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Re: Help with NMinimize

  • To: mathgroup at smc.vnet.net
  • Subject: [mg82432] Re: Help with NMinimize
  • From: Flavio <flavio.cimolin at gmail.com>
  • Date: Sat, 20 Oct 2007 05:49:43 -0400 (EDT)
  • References: <ff1qmk$9eq$1@smc.vnet.net><ff78qi$o1t$1@smc.vnet.net>

Thank you very much for your detailed explanation, now it's perfectly
clear to me which was the problem with my code. Just one last
"philosophical" question: I know that Mathematica deals with simbolic
calculation, but I though that at least the Nxxx commands (NSolve,
NDSolve, NMinimize, ...) would treat the functions just numerically.
So must I keep in mind that these commands have to be considered
"simbolic" too?

Regards,

Flavio


On 19 Ott, 11:01, Szabolcs Horv=E1t <szhor... at gmail.com> wrote:
> Flavio wrote:
> > Thank you for your answer, I'm learning Mathematica and I think I will
> > never stop doing it...
>
> > I realized just after sending the message to have written (to the
> > group) f[x,y,...] instead of f[x_,y_,...] , I'm sorry. Can you please
> > tell me where in the help I can find the difference between the
> > function declaration
>
> > f[x_,y_] :=
>
> > and your kind
>
> > f[{x_,y_}]:=
>
> > What's wrong with the first kind of declaration, which is used many
> > times in the examples?
>
> There is nothing wrong with it.
>
> Note that if you have a function definition
>
> fun[x_] := (Print[x]; x^2)
>
> , then fun[a] evaluates to a^2 :
>
> In[2]:= fun[a]
> During evaluation of In[2]:= a
> Out[2]= a^2
>
> NMinimize evaluates the function passed to it with symbolic arguments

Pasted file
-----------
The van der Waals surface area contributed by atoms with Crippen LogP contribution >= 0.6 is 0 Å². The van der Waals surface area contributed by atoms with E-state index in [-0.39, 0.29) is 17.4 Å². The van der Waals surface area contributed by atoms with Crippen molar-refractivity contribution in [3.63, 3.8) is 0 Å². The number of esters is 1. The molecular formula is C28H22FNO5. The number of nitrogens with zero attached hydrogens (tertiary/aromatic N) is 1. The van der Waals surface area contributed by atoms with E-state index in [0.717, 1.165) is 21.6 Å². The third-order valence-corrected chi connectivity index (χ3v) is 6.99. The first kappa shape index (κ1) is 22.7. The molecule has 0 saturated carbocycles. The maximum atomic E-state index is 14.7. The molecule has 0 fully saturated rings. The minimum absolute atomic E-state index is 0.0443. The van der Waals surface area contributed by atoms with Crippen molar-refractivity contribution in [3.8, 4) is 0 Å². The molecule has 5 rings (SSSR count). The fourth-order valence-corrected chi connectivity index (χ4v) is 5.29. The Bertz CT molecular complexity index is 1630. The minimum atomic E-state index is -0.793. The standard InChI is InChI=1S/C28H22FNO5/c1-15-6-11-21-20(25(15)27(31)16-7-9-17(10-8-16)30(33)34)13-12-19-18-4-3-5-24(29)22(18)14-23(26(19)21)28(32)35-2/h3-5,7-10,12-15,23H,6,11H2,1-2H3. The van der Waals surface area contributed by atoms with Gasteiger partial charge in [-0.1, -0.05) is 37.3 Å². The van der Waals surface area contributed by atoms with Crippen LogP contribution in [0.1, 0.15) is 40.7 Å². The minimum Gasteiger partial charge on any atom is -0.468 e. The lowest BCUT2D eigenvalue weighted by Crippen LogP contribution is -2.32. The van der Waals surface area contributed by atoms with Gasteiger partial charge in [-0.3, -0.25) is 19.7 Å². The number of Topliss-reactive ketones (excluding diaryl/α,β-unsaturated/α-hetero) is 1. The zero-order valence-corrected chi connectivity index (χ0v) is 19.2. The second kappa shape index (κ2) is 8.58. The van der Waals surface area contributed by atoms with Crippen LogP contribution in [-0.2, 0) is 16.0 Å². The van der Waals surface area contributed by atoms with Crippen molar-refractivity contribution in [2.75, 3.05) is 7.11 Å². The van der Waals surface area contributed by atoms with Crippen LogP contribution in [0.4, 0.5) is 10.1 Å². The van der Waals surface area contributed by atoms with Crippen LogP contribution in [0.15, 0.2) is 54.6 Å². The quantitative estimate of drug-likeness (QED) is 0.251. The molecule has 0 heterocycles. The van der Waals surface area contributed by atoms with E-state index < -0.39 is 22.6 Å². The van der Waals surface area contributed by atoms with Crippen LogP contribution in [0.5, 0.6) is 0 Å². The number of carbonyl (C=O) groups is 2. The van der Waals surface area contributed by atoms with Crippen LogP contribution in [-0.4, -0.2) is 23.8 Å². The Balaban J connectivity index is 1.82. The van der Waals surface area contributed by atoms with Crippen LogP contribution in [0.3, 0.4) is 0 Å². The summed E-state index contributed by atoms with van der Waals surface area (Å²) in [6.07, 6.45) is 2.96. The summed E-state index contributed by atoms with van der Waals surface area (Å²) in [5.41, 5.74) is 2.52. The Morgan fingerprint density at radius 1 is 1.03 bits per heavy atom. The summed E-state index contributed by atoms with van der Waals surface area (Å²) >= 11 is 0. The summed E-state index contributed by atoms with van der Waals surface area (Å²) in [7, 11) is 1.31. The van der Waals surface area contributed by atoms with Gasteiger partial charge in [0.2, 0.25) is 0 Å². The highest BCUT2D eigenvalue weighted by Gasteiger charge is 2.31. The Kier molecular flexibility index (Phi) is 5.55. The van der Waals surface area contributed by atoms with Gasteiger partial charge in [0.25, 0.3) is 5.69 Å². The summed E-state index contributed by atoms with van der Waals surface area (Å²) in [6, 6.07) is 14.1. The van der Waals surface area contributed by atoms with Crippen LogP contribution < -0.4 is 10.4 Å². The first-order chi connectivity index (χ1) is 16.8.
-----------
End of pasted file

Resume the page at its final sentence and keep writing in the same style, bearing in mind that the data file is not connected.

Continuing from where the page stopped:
> (and if possible, compiles it).  Therefore NMinimize[fun[x], x] will see
> x^2, and not (Print[x]; x^2).
>
> One solution is to define the function in such a way that it does not
> evaluates only with numeric (not symbolic) arguments:
>
> In[3]:=
> Clear[fun]
> fun[x_?NumericQ]:=(Print[x];x^2)
>
> In[5]:= fun[a]
> Out[5]= fun[a]
>
> In[6]:= fun[1]
> During evaluation of In[6]:= 1
> Out[6]= 1
>
> Try NMinimize[fun[x], x] with this second version and you'll notice that
>   the Print[x] statement is evaluated for each number NMinimize
> subsittues for x in fun[x].
>
> I could have written simply
>
> g[x1_?NumericQ, x2_?NumericQ, x3_?NumericQ,
>    x5_?NumericQ, x5_?NumericQ] := (...)
>
> , but this is too tedious, so I used a more compact version, with a
> named pattern (lst):
>
> g[lst:{x1_, x2_, x3_, x4_, x5} /; And@@NumericQ/@lst] := (...)
>
> The sole reason for putting {x1_, x2_, x3_, x4_, x5_} into a list was
> that I wanted to avoid typing, and test that all of them are numerical
> in one go.  Probably the following solution is a better alternative:
>
> g[x1_, x2_, x3_, x4_, x5_] :=
>      (...) /; VectorQ[{x1, x2, x3, x4, x5}, NumericQ]
>
> Take a look at the following tutorials to learn about patterns:
>
> http://reference.wolfram.com/mathematica/tutorial/Introduction-Patter...h=
ttp://reference.wolfram.com/mathematica/tutorial/PatternsAndTransfor...
>
> http://reference.wolfram.com/mathematica/tutorial/PatternsOverview.html
>
> In Mathematica, f[x_] := x^2 isn't really a function definition.  'f' is
> not a function in the mathematical sense, and it is not a subroutine
> either (a function in the C sense).  This expression is the definition
> of a transformation rule, attached to the symbol 'f'.  Whenever
> Mathematica sees the symbol 'f', it checks whether it matches the
> pattern f[_].  If it does, it replaces f[(argument)] with (argument)^2.
>
> Many definitions can be attached to the same symbol, e.g.
>
> factorial[0] = 1
> factorial[n_Integer?Positive] := factorial[n-1]*n
>
> (* this will be used if the previous two don't match: *)
> factorial[_] = "error"
>
> When several definitions are attached to the same symbol, Mathematica
> always checks the "more specific" ones first, i.e. factorial[0] before
> factoial[n_Integer?Positive], and factorial[n_Integer?Positive] before
> factorial[_].  "More specific" is not defined clearly, and sometimes
> Mathematica may not be able to decide which pattern is more specific and
> which is more general.  In this case they are tried in the order they
> were defined.
>
> Before you redefine a "function" with many attached rules, Clear[] it,
> so old definitions are removed.
>
> --
> Szabolcs




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